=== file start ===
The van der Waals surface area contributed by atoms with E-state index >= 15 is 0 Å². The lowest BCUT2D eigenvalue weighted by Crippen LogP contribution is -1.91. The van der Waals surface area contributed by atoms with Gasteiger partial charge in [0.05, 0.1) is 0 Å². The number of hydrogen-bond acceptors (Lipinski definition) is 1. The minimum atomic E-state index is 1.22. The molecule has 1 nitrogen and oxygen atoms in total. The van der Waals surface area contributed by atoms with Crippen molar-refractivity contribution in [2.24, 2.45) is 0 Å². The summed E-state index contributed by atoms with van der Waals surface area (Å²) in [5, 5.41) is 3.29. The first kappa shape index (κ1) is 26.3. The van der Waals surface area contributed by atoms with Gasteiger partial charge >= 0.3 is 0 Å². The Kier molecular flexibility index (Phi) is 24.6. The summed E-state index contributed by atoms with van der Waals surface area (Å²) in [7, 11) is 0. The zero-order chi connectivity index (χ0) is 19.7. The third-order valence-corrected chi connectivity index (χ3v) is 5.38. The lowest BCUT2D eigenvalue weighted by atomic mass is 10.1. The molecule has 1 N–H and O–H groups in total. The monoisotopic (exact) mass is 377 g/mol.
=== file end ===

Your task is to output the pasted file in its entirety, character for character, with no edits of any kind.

The van der Waals surface area contributed by atoms with E-state index >= 15 is 0 Å². The lowest BCUT2D eigenvalue weighted by Crippen LogP contribution is -1.91. The van der Waals surface area contributed by atoms with Gasteiger partial charge in [0.05, 0.1) is 0 Å². The number of hydrogen-bond acceptors (Lipinski definition) is 1. The minimum atomic E-state index is 1.22. The molecule has 1 nitrogen and oxygen atoms in total. The van der Waals surface area contributed by atoms with Crippen molar-refractivity contribution in [2.24, 2.45) is 0 Å². The summed E-state index contributed by atoms with van der Waals surface area (Å²) in [5, 5.41) is 3.29. The first kappa shape index (κ1) is 26.3. The van der Waals surface area contributed by atoms with Gasteiger partial charge >= 0.3 is 0 Å². The Kier molecular flexibility index (Phi) is 24.6. The summed E-state index contributed by atoms with van der Waals surface area (Å²) in [7, 11) is 0. The zero-order chi connectivity index (χ0) is 19.7. The third-order valence-corrected chi connectivity index (χ3v) is 5.38. The lowest BCUT2D eigenvalue weighted by atomic mass is 10.1. The molecule has 1 N–H and O–H groups in total. The monoisotopic (exact) mass is 377 g/mol.